What is Included in a Typical Prenuptial Agreement? 

A prenuptial agreement is a legal document that outlines how two people will divide their assets and debts if they ever divorce. The document is typically signed by future spouses and then executed in accordance with state law. The purpose of the prenuptial agreement is to prevent or reduce conflict during marriage and establish an equitable division of property upon divorce or death. 

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Most couples enter into a prenuptial agreement when they have significantly more assets or debts than the other spouse and are concerned about division of such wealth in case of divorce. However, it is important to note that any couple can enter into a prenuptial agreement. Even couples who have little to no assets or debts and wish to preserve their own earning potential in the event of a divorce can create a prenuptial agreement to protect their financial future. 

The first part of a prenuptial agreement is to disclose all of the property and debts owned by each party before the wedding date. This includes assets like real estate, investments, and stocks. It also includes personal debts such as credit cards and student loans. 

Once the parties have disclosed all of their property and debts, they can then determine what type of property is to be considered separate and marital property, and what type of debts will be owed by each party. This can be particularly helpful for those who own businesses, as it will determine what the business will be classified as in the event of a divorce. 

One of the most common types of assets that can be included in a prenuptial agreement are shares in family businesses or professional licenses. This can help to ensure that each party will be able to keep their share of the profits and income generated by the family business in the event of divorce.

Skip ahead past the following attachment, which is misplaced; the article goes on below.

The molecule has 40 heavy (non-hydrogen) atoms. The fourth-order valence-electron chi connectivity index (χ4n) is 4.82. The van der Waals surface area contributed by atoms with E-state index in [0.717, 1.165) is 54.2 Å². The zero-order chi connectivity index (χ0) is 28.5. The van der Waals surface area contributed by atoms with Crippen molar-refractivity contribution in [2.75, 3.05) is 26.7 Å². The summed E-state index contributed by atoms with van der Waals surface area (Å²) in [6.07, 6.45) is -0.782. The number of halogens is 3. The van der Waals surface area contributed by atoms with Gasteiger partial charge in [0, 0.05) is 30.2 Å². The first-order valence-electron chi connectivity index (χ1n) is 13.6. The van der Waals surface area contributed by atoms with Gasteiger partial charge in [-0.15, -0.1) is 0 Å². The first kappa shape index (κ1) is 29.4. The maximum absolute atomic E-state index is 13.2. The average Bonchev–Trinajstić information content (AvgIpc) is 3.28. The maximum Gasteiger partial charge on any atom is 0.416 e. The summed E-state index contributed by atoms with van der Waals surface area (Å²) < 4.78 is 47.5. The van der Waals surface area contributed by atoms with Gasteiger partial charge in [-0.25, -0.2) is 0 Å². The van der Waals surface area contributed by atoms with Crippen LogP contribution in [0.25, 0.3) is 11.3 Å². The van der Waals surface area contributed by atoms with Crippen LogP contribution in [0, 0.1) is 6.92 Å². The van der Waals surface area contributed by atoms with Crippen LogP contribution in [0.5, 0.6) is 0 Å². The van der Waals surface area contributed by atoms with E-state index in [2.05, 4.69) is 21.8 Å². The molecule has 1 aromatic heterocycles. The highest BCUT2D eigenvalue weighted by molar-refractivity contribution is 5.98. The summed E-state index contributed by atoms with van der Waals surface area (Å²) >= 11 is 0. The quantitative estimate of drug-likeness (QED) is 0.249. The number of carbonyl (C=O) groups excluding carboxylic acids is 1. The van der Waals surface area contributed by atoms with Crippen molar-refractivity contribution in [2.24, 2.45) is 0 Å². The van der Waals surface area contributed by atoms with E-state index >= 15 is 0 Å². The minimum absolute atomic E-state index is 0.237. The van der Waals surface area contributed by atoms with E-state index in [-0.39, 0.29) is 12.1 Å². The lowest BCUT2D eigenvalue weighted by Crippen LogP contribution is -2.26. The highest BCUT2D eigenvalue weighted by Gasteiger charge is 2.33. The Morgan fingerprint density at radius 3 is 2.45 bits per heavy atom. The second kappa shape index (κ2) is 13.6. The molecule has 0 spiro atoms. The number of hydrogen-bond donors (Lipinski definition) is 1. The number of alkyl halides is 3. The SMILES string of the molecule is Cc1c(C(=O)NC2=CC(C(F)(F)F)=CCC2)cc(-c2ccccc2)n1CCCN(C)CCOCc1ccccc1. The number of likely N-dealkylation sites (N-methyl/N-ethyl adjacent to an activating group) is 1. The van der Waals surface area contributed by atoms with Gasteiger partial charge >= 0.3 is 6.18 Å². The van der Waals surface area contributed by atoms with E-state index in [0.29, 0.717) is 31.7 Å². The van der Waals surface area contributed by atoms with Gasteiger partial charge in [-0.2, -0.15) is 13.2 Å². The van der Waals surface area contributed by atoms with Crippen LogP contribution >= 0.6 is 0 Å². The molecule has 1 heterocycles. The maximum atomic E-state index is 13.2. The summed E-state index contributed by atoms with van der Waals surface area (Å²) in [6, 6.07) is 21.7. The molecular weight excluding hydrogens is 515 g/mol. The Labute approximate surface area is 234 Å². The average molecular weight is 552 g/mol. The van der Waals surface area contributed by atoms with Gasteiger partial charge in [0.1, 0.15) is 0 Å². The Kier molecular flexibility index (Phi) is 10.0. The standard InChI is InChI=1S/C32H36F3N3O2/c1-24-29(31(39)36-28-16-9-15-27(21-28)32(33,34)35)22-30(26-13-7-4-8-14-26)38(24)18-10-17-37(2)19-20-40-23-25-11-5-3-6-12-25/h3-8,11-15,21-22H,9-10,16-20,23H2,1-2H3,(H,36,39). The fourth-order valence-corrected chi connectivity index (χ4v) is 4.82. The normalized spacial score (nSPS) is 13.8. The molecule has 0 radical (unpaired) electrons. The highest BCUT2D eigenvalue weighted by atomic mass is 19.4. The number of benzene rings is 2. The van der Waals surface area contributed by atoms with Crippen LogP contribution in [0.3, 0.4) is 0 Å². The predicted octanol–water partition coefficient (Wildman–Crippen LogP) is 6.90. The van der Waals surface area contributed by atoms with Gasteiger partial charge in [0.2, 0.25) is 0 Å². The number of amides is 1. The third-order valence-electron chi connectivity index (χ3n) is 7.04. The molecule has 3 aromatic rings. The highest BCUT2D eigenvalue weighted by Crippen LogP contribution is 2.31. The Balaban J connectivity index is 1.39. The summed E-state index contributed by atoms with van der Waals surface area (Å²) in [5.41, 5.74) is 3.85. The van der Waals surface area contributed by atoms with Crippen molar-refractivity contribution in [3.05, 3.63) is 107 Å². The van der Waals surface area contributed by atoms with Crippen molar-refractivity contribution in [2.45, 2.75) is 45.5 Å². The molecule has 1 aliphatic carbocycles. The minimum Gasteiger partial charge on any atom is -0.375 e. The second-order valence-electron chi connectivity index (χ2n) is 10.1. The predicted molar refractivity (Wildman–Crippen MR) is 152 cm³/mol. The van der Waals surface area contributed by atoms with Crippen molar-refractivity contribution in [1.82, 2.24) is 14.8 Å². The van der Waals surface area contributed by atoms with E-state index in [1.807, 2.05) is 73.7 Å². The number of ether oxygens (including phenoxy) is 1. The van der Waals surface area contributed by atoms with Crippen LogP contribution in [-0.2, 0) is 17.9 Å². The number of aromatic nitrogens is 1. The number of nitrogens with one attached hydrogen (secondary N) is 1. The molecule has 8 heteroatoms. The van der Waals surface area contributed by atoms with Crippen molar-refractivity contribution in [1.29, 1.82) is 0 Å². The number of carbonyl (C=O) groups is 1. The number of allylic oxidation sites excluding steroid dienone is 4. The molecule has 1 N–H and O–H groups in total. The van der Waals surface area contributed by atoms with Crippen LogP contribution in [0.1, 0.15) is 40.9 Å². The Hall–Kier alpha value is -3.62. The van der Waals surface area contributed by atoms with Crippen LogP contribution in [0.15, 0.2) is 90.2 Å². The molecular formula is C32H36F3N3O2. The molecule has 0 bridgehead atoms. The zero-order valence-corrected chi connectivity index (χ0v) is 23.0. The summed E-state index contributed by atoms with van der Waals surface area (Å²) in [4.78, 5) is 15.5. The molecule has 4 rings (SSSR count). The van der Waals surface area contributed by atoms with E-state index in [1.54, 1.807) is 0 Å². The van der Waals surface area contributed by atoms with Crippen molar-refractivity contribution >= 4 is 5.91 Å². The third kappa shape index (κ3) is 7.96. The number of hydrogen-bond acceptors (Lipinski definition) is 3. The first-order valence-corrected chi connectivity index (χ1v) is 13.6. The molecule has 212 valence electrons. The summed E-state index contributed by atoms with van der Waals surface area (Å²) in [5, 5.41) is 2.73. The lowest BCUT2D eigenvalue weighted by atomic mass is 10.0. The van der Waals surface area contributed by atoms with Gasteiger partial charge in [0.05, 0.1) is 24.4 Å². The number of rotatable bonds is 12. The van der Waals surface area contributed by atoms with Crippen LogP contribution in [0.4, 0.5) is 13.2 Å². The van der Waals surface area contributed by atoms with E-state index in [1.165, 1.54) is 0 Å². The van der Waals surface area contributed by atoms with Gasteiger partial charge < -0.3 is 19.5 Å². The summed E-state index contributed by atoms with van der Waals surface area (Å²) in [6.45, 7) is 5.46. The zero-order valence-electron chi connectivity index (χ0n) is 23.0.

Another type of asset that can be included in a prenuptial contract is a family home. This can be especially helpful if both parties are planning to live in the same house. This type of property can be given to either party in the event of a divorce, or can be sold on the open market. 

It is also possible to create a prenuptial contract that specifies how each person’s heirlooms and inheritances will be distributed. This can be especially beneficial if each party wants to make sure that the heirlooms and inheritances go to their biological children or other blood relatives. 

A final type of property that can be addressed in a prenuptial agreement is a person’s life insurance policy or disability policy. These can be particularly valuable in the event that one of the parties dies before the marriage and wishes to leave their assets to their surviving spouse. 

When a prenuptial agreement is entered into, it is important to seek the services of an attorney who specializes in matrimonial law. This is to ensure that the terms of the agreement are fair and legally enforceable. It is also a good idea to speak with the attorney before signing any documents. In addition to discussing the client’s specific situation, an attorney can help define the terms of the prenuptial agreement and explain any laws that may apply to these agreements.